TransAbdominal Sonography of the Stomach & Duodenum can reveal following diseases. Gastritis & Duodenitis. Acid Gastritis. An Ulcer, whether it is superficial, deep with risk of impending perforation, Perforated, Sealed perforation, Chronic Ulcer & Post-Healing fibrosis & stricture. Polyps & Diverticulum. Benign intra-mural tumours. Intra-mural haematoma. Duodenal outlet obstruction due to Annular Pancreas. Gastro-Duodenal Ascariasis. Pancreatic or Biliary Stents. Foreign Body. Necrotizing Gastro-Duodenitis. Tuberculosis. Lesions of Ampulla of Vater like prolapsed, benign & infiltrating mass lesions. Neoplastic lesion is usually a segment involvement, & shows irregularly thickened, hypoechoic & aperistaltic wall with loss of normal layering pattern. It is usually a solitary stricture & has eccentric irregular luminal narrowing. It shows loss of normal Gut Signature. Enlargement of the involved segment seen. Shouldering effect at the ends of stricture is most common feature. Enlarged lymphnodes around may be seen. Primary arising from wall itself & secondary are invasion from peri-Ampullary malignancy or distant metastasis. All these cases are compared & proved with gold standards like surgery & endoscopy.
Some extra efforts taken during all routine or emergent ultrasonography examinations can be an effective non-invasive method to diagnose primarily hitherto unsuspected benign & malignant Gastro-Intestinal Tract lesions, so should be the investigation of choice.

Speaker
Biography:

Stephen is currently working as a senior matron - liver, endoscopy and GI services at The Royal Free NHS Foundation NHS Trust, this role has presented him with the opportunity to lead and improve endoscopy services to enhance the patient experience. Stephen has a keen interest in developing the endoscopy team, providing opportunities to assist them in achieving their full potential within the organization.

Prior to this appointment he was lead specialist practitioner at St. Mark’s Hospital and non-medical prescribing lead for the London North West Healthcare NHS Trust. These roles afforded Stephen the opportunity to undertake ward based care for tertiary patients who had undertaken complex colorectal surgical procedures, liaising extensively with the multi-disciplinary team.

Stephen has also contributed to a stoma care nursing book and other related topics, he has also written several articles on the Enhance Recovery Programme (ERP). As a member of the team which implemented ERP into St. Mark’s Hospital, Stephen has a wealth of knowledge relating to this topic.

 

Abstract:

Statement of the Problem: In 2009, the National Patient Safety Agency (NPSA) introduced the term “Never Events” into National Health Service practice (Moppett and Moppett, 2016). Never events are defined as a significant, fundamentally preventable patient safety incidents that could have been avoided if the healthcare provider had implemented suitable preventative measures (NPSA, 2009). Within the authors clinical area a never event occurred, following the insertion of the incorrect biliary stent.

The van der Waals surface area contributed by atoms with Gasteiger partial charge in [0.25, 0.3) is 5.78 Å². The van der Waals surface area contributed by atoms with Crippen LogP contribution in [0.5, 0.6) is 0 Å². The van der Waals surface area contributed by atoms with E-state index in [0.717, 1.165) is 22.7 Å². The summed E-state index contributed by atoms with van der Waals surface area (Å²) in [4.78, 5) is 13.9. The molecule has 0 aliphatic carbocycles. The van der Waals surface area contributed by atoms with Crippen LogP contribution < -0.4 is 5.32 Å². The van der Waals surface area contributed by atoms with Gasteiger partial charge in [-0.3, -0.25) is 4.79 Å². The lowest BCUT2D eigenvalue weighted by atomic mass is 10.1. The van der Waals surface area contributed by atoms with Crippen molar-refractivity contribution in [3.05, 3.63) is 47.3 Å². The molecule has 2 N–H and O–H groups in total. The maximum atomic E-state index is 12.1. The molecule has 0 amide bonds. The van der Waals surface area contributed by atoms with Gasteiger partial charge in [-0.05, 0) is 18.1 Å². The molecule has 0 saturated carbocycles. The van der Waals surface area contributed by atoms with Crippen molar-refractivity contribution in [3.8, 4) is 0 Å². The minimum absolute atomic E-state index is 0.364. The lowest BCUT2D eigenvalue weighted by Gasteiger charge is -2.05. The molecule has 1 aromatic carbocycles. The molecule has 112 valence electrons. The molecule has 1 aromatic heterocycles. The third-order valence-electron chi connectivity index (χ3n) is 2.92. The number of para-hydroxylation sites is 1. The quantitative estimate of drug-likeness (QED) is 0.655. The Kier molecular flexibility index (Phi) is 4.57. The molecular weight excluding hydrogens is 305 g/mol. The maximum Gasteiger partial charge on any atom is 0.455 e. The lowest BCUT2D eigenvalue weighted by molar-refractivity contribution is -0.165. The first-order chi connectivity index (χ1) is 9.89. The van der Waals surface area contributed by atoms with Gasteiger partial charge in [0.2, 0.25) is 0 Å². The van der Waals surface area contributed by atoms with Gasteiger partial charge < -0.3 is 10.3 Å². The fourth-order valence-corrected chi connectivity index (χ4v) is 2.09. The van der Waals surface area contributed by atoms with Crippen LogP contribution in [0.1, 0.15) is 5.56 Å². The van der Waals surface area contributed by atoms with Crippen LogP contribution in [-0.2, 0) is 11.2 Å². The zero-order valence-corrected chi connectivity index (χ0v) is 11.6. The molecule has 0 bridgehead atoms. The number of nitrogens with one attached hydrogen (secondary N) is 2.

This never event led to an evaluation of the existing nursing endoscopy documentation, which was noted to be unsatisfactory.

Methodology & Theoretical Orientation: Current literature regarding the incorporation of patient safety into endoscopy documentation was evaluated. Stakeholders with an interest in developing a new nursing care plan were approached and a new document was developed and completed within ten weeks. This new care plan contains Local Safety Standards for Invasive Procedures (LocSSIP’s) (NHS England, 2015; Tingle, 2016). An important element of the LocSSIP’s are the individual safety pauses which occur pre-procedure, during the procedure if any variances occur and finally, post-procedure, these replaced the currently used WHO checklist.  Prior to implementation of the nursing care plan into clinical practice the document underwent several PDSA cycles whilst being trialed by a group of endoscopy nurses caring for a small cohort of patients. Further training has been provided on the LocSSIP component of the document to enhance staffs understanding of this important patient safety improvement.

Conclusion & Significance: By implementing the new endoscopy nursing care plan with integrated LocSSIP and safety pauses an improvement in patient safety has been observed. Endoscopy staff have embraced the new documentation and no further never events have occurred since this document has been introduced.

Speaker
Biography:

Currently He is working as associate professor of surgery in the Department of Transplantation, Hepatobiliary & Pancreatic surgery. National Liver Institute, University of Minoufiya, Shibin El-Kom, Minoufiya, Egypt and Consultant, general surgery, hepatobiliary surgery in King Faisal hospital, Taif, KSA. Heworked as specialist in general surgery in Alganzoury private hospital in Cairo, Egypt  from 2008 to 2014( part time)

He worked as consultant hepatopancreatobiliary and laparoscopic surgery in King Khaled hospital (General surgery and trauma hospital) in Hail in KSA for 6 months (Locum) from 2/ 2015 to 8/2015. He worked as consultant general surgery in Alnile hospital, Gherghada, Egypt from 3/2016 until 8/2016.

Abstract: